New technology that could stop or slow a train before an accident — reducing the likelihood of operator errors becoming deadly — will be installed on all MARC trains.
The Maryland Board of Public Works approved a $13 million contract on Wednesday to begin installing "positive train control" equipment, which uses GPS and radio signaling to react automatically if a collision or derailment is anticipated.
Such a system might have prevented the December derailment of a New York passenger train that came off the tracks as it sped too fast into a turn, killing four and injuring more than 70. It would have prevented the 1996 collision between a MARC train and an Amtrak train in Silver Spring that killed 11 people, according to the National Transportation Safety Board, which investigates all major rail accidents.
Since 2005 alone, the NTSB has identified 15 rail accidents — in which 50 people were killed and 942 were injured — that the technology could have prevented.
In 2008, after a head-on collision between a passenger train and a freight train in California killed 25 people and injured more than 135, Congress passed a law requiring that positive train control be operational across much of the nation's rail network by 2015.
"We're all for it," said John Hovatter, MARC's director. "Anything to make our trains safer for our passengers and for the railroad, that's what we want to do."
Still there are miles to go before the system will be fully implemented for MARC trains and on the state's railroads as costs and other issues are expected to prevent full implementation before the 2015 deadline.
"Our goal here at MARC was to beat that deadline with the part that we had to take care of, and we're going to do that," said Hovatter of MARC's role in installing system hardware on its locomotives and cars. "What the railroads do, that's not up to us."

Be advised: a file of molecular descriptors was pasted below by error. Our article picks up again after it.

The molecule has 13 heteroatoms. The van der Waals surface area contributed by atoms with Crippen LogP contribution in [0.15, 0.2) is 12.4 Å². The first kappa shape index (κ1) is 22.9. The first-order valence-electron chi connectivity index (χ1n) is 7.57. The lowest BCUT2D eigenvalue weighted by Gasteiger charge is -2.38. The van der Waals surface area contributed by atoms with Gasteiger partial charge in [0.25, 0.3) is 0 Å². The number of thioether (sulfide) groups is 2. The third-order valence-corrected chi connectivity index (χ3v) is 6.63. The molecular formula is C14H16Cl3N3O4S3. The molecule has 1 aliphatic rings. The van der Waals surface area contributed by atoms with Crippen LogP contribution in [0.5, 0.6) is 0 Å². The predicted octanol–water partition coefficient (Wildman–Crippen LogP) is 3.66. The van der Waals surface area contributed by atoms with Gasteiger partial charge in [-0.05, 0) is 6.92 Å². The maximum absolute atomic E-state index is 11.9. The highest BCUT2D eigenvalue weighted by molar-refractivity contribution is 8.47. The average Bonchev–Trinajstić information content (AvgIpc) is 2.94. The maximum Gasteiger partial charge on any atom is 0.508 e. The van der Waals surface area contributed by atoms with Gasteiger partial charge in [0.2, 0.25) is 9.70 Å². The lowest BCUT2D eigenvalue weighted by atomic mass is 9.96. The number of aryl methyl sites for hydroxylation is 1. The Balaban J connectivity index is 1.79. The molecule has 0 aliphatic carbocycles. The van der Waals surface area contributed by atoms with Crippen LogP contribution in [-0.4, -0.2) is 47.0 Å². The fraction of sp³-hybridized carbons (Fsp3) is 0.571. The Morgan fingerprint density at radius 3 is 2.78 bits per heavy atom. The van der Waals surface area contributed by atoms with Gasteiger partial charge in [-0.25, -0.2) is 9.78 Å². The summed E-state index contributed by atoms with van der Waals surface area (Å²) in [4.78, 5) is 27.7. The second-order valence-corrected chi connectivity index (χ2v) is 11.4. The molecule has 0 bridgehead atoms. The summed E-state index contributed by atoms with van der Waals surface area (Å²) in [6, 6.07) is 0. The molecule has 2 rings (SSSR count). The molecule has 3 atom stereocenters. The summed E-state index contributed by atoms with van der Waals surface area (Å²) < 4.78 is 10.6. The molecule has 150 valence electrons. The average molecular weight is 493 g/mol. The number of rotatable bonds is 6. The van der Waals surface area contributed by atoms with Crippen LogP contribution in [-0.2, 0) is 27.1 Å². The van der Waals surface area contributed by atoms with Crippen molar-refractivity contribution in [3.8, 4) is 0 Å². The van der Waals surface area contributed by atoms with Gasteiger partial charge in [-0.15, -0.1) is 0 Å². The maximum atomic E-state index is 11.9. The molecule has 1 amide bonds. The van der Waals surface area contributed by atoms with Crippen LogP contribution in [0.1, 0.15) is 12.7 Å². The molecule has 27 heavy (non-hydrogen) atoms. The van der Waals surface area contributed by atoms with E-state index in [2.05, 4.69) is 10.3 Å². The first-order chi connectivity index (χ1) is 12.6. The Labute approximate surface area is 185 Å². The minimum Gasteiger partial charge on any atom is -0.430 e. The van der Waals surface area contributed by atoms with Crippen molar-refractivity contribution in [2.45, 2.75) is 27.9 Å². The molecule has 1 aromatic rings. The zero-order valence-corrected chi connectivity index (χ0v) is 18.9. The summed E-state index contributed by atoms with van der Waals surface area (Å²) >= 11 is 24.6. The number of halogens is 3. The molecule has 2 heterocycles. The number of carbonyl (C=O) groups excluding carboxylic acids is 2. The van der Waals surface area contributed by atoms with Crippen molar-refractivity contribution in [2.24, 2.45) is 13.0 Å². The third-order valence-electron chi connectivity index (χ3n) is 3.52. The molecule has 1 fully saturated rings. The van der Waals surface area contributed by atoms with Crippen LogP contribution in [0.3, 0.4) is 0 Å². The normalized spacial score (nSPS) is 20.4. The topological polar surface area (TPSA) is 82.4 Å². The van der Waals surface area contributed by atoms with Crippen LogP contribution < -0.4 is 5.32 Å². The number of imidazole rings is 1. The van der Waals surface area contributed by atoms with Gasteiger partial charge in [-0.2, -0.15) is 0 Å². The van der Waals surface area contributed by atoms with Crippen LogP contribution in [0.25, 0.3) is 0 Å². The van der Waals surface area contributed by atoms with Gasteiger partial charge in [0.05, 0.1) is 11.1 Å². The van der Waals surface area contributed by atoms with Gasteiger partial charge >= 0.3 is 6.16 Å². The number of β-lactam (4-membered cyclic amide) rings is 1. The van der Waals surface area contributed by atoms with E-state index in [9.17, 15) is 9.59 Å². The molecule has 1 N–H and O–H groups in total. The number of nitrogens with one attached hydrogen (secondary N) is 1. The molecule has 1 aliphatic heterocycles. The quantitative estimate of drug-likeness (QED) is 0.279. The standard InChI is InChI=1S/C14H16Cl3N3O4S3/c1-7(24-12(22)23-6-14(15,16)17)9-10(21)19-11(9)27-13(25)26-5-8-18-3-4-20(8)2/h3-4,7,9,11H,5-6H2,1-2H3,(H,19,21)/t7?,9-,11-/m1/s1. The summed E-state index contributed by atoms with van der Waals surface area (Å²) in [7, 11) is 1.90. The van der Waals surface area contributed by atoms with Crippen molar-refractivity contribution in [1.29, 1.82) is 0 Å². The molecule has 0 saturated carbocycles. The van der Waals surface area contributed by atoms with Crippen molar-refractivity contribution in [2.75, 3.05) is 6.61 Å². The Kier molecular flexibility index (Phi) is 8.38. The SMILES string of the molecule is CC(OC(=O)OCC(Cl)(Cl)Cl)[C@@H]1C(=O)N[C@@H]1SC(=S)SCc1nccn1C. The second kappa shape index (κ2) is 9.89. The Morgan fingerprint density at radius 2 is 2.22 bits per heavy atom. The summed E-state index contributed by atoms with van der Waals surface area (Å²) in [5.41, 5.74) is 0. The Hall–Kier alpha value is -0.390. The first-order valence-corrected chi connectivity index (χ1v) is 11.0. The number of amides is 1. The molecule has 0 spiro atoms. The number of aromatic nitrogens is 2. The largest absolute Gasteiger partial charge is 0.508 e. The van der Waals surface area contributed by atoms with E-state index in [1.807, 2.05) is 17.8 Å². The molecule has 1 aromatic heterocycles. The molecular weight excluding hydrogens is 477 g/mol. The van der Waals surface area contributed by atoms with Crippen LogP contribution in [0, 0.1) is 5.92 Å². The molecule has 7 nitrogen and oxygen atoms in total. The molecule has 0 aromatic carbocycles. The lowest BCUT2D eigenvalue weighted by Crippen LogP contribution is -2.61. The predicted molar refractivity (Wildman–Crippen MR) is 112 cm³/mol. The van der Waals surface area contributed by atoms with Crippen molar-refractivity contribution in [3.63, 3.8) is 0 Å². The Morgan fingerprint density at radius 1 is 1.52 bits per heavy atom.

Two rail lines used by MARC commuter trains are owned and operated by the freight railroad CSX. A third is operated by Amtrak.
Both CSX and Amtrak are installing and testing their own vast networks of switches, signals, radio and communication equipment and operations centers associated with the technology, the companies said.
CSX is years away from completing the work and told the Federal Railroad Administration that it was not going to meet the 2015 deadline, said Ken Lewis, director of positive train control for the railroad.
"We're rallying the resources to get it done. We just need one more resource, and that's time," Lewis said.
The Jacksonville, Fla.-based company has more than 1,000 employees working on positive train control, and expects to spend $1.7 billion on implementation, he said.
The company already has begun installing new computers, interfaces and other equipment on about 2,400 of 3,600 trains, and has replaced signaling equipment on 2,400 miles out of 7,500 miles of track needed to meet the deadline.
It will begin field-testing software in a few months on tracks in the Carolinas, loading cars with ballast to test braking mechanisms associated with the system.
"We're going really as quickly as we can," he said.
Amtrak has been implementing the technology since 2000, and it is already in place throughout the Northeast Corridor and operating in many sections, including in parts of Maryland, said Craig Schulz, a spokesman for the national passenger railroad.